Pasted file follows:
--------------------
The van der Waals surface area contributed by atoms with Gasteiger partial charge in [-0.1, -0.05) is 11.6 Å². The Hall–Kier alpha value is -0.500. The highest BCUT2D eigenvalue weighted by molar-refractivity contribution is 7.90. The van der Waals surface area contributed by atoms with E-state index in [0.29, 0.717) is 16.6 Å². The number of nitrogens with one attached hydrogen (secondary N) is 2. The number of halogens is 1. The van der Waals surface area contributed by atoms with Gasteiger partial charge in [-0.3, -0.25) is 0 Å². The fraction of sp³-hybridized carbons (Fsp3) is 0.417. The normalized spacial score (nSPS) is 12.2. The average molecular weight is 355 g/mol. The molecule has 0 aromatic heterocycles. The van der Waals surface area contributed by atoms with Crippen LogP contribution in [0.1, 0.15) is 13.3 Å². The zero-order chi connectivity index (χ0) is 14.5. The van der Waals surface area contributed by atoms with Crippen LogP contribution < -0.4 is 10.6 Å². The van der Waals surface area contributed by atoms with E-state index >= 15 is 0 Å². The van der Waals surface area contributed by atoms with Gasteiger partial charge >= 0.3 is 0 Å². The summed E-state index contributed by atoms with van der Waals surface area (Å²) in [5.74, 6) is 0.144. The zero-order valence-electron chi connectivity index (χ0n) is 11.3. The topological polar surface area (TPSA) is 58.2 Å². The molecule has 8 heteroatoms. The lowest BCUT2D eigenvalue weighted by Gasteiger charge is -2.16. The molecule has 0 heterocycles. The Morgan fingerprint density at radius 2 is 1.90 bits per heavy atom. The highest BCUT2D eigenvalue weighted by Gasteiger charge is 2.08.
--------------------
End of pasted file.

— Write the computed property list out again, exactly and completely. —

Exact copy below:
The van der Waals surface area contributed by atoms with Gasteiger partial charge in [-0.1, -0.05) is 11.6 Å². The Hall–Kier alpha value is -0.500. The highest BCUT2D eigenvalue weighted by molar-refractivity contribution is 7.90. The van der Waals surface area contributed by atoms with E-state index in [0.29, 0.717) is 16.6 Å². The number of nitrogens with one attached hydrogen (secondary N) is 2. The number of halogens is 1. The van der Waals surface area contributed by atoms with Gasteiger partial charge in [-0.3, -0.25) is 0 Å². The fraction of sp³-hybridized carbons (Fsp3) is 0.417. The normalized spacial score (nSPS) is 12.2. The average molecular weight is 355 g/mol. The molecule has 0 aromatic heterocycles. The van der Waals surface area contributed by atoms with Crippen LogP contribution in [0.1, 0.15) is 13.3 Å². The zero-order chi connectivity index (χ0) is 14.5. The van der Waals surface area contributed by atoms with Crippen LogP contribution < -0.4 is 10.6 Å². The van der Waals surface area contributed by atoms with E-state index >= 15 is 0 Å². The van der Waals surface area contributed by atoms with Gasteiger partial charge >= 0.3 is 0 Å². The summed E-state index contributed by atoms with van der Waals surface area (Å²) in [5.74, 6) is 0.144. The zero-order valence-electron chi connectivity index (χ0n) is 11.3. The topological polar surface area (TPSA) is 58.2 Å². The molecule has 8 heteroatoms. The lowest BCUT2D eigenvalue weighted by Gasteiger charge is -2.16. The molecule has 0 heterocycles. The Morgan fingerprint density at radius 2 is 1.90 bits per heavy atom. The highest BCUT2D eigenvalue weighted by Gasteiger charge is 2.08.